Slideshows

Announcing the 2013 List of America's 11 Most Endangered Historic Places

Posted on: June 19th, 2013 by National Trust for Historic Preservation 4 Comments

 

San Jose Church - Old San Juan, Puerto Rico. Built in 1532, San Jose Church is of the few remaining Spanish Gothic architecture structures in the Western Hemisphere. Closed for 13 years, it is threatened by deterioration and structural damage. Photo courtesy Archdiocese of San Juan of Puerto Rico.
San Jose Church in Old San Juan, Puerto Rico, one of this year's listings.

With a country as large and diverse as the United States selecting a list of just 11 endangered historic places annually is a daunting task -- which is why this year, as our endangered list enters its second quarter-century, we opened up the process to the general public for the first time.

The results were overwhelming. We received more than twice the nominations we have in the past, with passionate local preservationists reaching out from sites nationwide.

The resulting list of America's 11 Most Endangered Historic Places represents the broad cultural, geographic, and historic diversity of our country. The "newest" site -- the flying-saucer-shaped Worldport Terminal at JFK Airport in New York -- dates from the mid-20th century, while the oldest -- San Jose Church in San Juan, P.R. -- was built more than 400 years earlier.

Without further ado, the 2013 11 Most Endangered Historic Places list, in slides...

And in video:

Want to learn more about this year's listings? Later this morning, from 11:00 a.m. to noon EDT, National Trust President Stephanie Meeks (@SavePlacesPres) will be participating in a Twitter chat about the 11 Most Endangered List. She will be taking questions and discussing the 2013 list, and several of the listed sites will also be available during the chat. To join the chat:

 1. Sign in to Twitter, or into a chat-specific site such as tchat.io, twubs.com, or oneqube.com. (Using a chat site allows you to filter just the chat-specific hashtag, and also appends it to any tweets you send, allowing for a more streamlined experience.)      

2. Follow and tweet with the hashtag #11Most.

Hope to see you there!

The National Trust for Historic Preservation works to save America's historic places. Join us today to help protect the places that matter to you.

National Trust for Historic Preservation

National Trust for Historic Preservation

The National Trust for Historic Preservation, a privately funded non-profit organization, works to save America's historic places.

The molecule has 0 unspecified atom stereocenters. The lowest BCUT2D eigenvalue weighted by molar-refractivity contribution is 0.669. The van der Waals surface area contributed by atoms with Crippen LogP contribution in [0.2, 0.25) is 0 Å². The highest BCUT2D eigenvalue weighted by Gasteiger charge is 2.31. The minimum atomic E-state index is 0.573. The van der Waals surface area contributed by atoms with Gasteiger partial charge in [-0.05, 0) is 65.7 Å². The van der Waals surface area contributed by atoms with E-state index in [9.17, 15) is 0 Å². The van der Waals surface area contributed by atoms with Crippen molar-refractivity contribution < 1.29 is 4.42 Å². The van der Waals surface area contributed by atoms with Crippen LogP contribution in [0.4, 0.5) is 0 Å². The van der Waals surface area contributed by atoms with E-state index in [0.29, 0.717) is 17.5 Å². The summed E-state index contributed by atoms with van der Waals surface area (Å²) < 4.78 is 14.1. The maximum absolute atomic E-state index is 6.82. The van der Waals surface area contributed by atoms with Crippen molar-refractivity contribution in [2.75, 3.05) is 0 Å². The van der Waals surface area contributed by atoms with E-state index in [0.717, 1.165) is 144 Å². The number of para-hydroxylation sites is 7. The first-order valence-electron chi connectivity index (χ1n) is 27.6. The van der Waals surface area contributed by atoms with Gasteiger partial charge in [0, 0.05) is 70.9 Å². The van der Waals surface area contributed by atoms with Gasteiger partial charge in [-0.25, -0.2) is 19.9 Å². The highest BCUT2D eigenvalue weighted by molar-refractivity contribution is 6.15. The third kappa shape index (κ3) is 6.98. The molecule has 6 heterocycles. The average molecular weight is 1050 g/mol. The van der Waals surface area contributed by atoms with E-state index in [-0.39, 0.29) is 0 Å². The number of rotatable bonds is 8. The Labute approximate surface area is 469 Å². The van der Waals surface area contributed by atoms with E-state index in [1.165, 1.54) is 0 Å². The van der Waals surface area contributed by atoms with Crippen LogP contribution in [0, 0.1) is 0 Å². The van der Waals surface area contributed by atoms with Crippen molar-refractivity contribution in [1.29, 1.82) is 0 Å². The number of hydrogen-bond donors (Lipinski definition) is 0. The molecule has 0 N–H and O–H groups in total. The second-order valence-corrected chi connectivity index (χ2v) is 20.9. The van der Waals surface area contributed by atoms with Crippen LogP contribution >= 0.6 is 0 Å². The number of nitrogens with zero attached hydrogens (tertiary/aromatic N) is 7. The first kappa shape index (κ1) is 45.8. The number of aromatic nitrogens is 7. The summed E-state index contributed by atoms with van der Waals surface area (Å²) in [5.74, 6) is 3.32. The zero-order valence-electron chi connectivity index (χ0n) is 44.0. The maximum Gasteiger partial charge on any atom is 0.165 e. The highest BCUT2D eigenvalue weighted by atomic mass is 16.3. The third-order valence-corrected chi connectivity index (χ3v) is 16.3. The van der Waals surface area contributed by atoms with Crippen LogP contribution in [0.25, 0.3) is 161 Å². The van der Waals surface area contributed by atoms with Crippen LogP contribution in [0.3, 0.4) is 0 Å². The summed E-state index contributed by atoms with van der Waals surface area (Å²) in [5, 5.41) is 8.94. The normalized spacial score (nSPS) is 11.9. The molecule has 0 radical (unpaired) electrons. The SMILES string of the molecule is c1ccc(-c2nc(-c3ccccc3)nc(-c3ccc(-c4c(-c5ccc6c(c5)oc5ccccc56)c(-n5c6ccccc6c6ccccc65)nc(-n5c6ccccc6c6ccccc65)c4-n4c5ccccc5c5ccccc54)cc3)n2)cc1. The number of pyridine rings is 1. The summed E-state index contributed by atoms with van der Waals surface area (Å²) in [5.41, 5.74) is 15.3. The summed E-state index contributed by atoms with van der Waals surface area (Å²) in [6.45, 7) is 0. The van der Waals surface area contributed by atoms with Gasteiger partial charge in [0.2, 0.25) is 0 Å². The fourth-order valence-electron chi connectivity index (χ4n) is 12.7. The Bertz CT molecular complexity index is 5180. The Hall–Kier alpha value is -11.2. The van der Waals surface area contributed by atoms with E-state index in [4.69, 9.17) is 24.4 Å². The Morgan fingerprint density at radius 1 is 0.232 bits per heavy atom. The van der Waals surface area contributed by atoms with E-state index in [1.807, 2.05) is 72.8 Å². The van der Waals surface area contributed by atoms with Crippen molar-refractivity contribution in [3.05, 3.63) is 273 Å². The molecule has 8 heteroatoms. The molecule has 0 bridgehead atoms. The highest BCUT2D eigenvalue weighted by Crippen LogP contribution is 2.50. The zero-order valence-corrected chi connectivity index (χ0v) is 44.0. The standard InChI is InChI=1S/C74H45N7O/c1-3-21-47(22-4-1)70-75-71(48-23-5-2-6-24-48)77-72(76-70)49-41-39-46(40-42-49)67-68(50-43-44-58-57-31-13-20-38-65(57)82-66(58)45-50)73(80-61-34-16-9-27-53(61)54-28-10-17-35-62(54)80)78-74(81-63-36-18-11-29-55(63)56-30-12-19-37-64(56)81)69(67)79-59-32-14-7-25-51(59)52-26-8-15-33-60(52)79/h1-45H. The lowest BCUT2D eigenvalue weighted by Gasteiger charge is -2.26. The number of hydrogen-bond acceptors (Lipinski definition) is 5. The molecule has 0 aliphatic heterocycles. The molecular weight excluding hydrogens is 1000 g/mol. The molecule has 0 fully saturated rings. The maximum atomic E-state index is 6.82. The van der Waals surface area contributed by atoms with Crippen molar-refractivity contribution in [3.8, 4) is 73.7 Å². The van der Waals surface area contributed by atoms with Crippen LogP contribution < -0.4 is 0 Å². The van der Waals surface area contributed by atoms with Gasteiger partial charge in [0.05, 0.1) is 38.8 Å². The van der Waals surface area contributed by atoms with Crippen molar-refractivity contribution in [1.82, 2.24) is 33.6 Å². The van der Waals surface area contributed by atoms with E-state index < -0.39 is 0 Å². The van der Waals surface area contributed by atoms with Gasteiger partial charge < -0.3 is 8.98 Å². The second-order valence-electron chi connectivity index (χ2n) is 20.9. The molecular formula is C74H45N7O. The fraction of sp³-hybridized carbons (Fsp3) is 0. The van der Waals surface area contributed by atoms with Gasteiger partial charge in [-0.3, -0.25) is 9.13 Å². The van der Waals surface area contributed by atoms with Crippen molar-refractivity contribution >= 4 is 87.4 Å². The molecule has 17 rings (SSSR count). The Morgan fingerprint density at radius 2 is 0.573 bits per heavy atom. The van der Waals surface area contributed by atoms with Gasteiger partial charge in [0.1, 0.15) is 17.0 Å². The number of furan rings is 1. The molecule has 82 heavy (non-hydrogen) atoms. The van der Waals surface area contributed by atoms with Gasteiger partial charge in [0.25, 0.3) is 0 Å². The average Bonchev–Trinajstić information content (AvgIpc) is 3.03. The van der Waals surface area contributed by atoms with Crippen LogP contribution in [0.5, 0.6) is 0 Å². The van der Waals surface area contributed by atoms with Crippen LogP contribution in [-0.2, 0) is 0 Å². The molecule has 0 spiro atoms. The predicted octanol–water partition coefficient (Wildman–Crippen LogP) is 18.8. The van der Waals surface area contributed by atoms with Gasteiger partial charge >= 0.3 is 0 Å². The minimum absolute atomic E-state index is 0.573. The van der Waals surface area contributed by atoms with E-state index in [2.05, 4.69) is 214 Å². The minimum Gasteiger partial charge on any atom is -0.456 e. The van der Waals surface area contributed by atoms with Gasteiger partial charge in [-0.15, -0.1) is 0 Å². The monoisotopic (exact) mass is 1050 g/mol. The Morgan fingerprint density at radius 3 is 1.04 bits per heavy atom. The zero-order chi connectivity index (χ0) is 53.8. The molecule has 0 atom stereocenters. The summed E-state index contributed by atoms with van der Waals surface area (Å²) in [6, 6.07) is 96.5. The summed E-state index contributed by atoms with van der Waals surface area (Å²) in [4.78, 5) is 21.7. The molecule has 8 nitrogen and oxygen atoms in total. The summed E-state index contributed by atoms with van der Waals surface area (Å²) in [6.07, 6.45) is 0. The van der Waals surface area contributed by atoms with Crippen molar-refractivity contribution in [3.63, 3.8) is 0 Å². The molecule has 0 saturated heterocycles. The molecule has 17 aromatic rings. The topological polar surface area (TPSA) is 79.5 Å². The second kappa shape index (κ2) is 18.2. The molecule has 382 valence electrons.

The House that Radio Built: NPR's New Headquarters Celebrates Preservation

Posted on: June 18th, 2013 by National Trust for Historic Preservation 4 Comments

 

NPR’s new headquarters building, where old effortlessly meets shiny and new.
NPR’s new headquarters building, where old effortlessly meets shiny and new.

For most people, moving means cardboard boxes, heavy lifting, and forgetting where you packed your underwear. However, for National Public Radio, a recent relocation meant making something old new again.

NPR’s shiny new headquarters is built atop the National Register-listed Chesapeake and Potomac Telephone Company Warehouse. As an anchor in an emerging neighborhood, the organization is a terrific example of how preservation supports the future.

National Trust correspondents Jason Clement and Julia Rocchi had the chance to tour the building. Here’s what they thought -- to quote NPR’s “founding mother” Susan Stamberg -- of “the house that radio built.”... Read More →

The National Trust for Historic Preservation works to save America's historic places. Join us today to help protect the places that matter to you.

National Trust for Historic Preservation

National Trust for Historic Preservation

The National Trust for Historic Preservation, a privately funded non-profit organization, works to save America's historic places.

[Sitings] Hotel de Paris: French Flair in Colorado

Posted on: June 15th, 2013 by Mame McCully

 

Exterior of the Hotel de Paris. Credit: Flowercat, Flickr
Exterior of the Hotel de Paris

The Hotel de Paris, a Site of the National Trust for Historic Preservation, is located in Georgetown, Colorado. A historic town about an hour from Denver, visitors can spend the day enjoying the area or can spend the weekend in the relaxing environment.